Over the last several years, many prominent titles in the SFF space have taken HP Lovecraft’s work, carved out the virulent racism and left what remains of old Howard Phillips in a pile of bloody viscera on the floor. What’s left is all the Good Stuff: cosmic horror, eldritch abominations with unpronounceable names, and the encroaching death of the universe under the nightmarish rule of ancient evils.
Premee Mohamed’s Beneath the Rising is the Good Stuff.
Nick — who has the misfortune of being a Pakistani male in a world immediately post-9/11– has a best friend, Joanna “Johnny” Chambers. Johnny is a refreshing kind of Child Prodigy trope, closer to the Vivian Liao’s of fiction and less like the Musks and Jobses of reality: a powerful woman with great ideas, a big heart, and absolutely the capability to succumb to the evil that comes with holding wealth, power, and privilege from a shockingly young age. Johnny has been inventing things for a long time, but is still a teenager, and the reasons for this surprised me in the best way.
Johnny’s friendship with Nick, a mostly-platonic-except-for-some-Feelings dynamic, drives the story, and flies it across the world because, after her latest invention, unspeakable abominations and old gods pop into the neighborhood ready to wreck shop. This kicks off a genuinely thrilling adventure, and these two messed up kids make many mistakes, work some magic, and go through a realistic, sometimes crushing arc. Johnny has skyrocketed to fame, is beloved around the world, while Nick is a streetsmart everyman with a good heart and a sensible head. The way they revolve around one another, pushing and pulling at one another, makes for a brilliant book that’s a little fantasy, a little horror, a tiny bit sci-fi, and wholly excellent.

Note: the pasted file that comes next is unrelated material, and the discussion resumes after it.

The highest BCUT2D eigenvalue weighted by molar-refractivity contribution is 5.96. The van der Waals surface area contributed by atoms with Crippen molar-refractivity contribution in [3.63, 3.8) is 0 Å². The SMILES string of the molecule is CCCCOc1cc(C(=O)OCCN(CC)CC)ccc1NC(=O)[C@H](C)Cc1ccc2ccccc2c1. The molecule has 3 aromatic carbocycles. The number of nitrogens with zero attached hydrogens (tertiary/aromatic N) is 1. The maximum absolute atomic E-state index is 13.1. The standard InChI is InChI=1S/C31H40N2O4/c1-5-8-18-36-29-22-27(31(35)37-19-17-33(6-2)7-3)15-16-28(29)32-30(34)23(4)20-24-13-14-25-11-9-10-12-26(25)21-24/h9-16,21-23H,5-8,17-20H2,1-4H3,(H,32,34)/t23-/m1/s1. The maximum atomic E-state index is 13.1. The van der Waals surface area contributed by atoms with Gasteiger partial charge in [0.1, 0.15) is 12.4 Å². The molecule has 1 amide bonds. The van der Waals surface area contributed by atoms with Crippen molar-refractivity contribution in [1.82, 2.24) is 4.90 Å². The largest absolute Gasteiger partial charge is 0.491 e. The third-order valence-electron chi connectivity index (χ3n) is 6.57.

Among what I love the most about Beneath the Rising is how it is set just after September 11, 2001, not as an affectation, but as an account of real-feeling people during a tumultuous era. The Two Towers movie is not out yet and Nick and Johnny anticipate some hilarious things about Ents. There are cell- but not smart-phones, no GPS, and lots of wonderful things Only Nineties Kids Will Understand. These two almost-adults, one a genius but the other smart, scour the globe for invisible libraries and magic and bring a lot (a lot) of baggage with them. Traveling abroad is, of course, fraught with the potential for a demonic presence to emerge Agent Smithlike from any passerby, something Nick is already familiar with by virtue of being brown in the West in the early aughts.
If, like me, you had read none or very little of Premee Mohamed, this is a great place to start!